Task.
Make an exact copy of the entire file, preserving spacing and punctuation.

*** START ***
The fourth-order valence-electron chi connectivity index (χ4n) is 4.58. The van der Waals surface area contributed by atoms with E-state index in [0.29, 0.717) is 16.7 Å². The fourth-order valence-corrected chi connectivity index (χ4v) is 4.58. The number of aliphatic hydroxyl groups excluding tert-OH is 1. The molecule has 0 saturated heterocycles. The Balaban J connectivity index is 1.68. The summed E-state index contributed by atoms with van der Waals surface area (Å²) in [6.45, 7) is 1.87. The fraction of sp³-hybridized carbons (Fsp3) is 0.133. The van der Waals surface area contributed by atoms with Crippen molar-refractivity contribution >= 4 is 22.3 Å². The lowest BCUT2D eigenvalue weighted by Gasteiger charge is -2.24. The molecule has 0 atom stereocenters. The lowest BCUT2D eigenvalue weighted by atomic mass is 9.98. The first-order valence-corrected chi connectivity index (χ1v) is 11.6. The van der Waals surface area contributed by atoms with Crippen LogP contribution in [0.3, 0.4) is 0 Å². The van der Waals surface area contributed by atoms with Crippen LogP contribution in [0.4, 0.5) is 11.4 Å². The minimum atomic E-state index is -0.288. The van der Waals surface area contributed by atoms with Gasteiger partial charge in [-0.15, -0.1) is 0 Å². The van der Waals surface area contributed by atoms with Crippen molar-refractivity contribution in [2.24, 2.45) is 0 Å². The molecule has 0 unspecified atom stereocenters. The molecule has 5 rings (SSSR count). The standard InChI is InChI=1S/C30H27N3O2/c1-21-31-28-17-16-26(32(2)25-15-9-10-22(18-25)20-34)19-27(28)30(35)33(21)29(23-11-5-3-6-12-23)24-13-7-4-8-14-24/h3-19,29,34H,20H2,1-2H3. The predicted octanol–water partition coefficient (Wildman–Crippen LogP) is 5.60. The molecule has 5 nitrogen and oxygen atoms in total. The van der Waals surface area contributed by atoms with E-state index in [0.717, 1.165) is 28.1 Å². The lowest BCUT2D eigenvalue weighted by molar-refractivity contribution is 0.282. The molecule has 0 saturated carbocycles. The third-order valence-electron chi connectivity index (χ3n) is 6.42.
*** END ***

The fourth-order valence-electron chi connectivity index (χ4n) is 4.58. The van der Waals surface area contributed by atoms with E-state index in [0.29, 0.717) is 16.7 Å². The fourth-order valence-corrected chi connectivity index (χ4v) is 4.58. The number of aliphatic hydroxyl groups excluding tert-OH is 1. The molecule has 0 saturated heterocycles. The Balaban J connectivity index is 1.68. The summed E-state index contributed by atoms with van der Waals surface area (Å²) in [6.45, 7) is 1.87. The fraction of sp³-hybridized carbons (Fsp3) is 0.133. The van der Waals surface area contributed by atoms with Crippen molar-refractivity contribution >= 4 is 22.3 Å². The lowest BCUT2D eigenvalue weighted by Gasteiger charge is -2.24. The molecule has 0 atom stereocenters. The lowest BCUT2D eigenvalue weighted by atomic mass is 9.98. The first-order valence-corrected chi connectivity index (χ1v) is 11.6. The van der Waals surface area contributed by atoms with Crippen LogP contribution in [0.3, 0.4) is 0 Å². The van der Waals surface area contributed by atoms with Crippen LogP contribution in [0.4, 0.5) is 11.4 Å². The minimum atomic E-state index is -0.288. The van der Waals surface area contributed by atoms with Gasteiger partial charge in [-0.15, -0.1) is 0 Å². The van der Waals surface area contributed by atoms with Crippen molar-refractivity contribution in [2.24, 2.45) is 0 Å². The molecule has 0 unspecified atom stereocenters. The molecule has 5 rings (SSSR count). The standard InChI is InChI=1S/C30H27N3O2/c1-21-31-28-17-16-26(32(2)25-15-9-10-22(18-25)20-34)19-27(28)30(35)33(21)29(23-11-5-3-6-12-23)24-13-7-4-8-14-24/h3-19,29,34H,20H2,1-2H3. The predicted octanol–water partition coefficient (Wildman–Crippen LogP) is 5.60. The molecule has 5 nitrogen and oxygen atoms in total. The van der Waals surface area contributed by atoms with E-state index in [0.717, 1.165) is 28.1 Å². The lowest BCUT2D eigenvalue weighted by molar-refractivity contribution is 0.282. The molecule has 0 saturated carbocycles. The third-order valence-electron chi connectivity index (χ3n) is 6.42.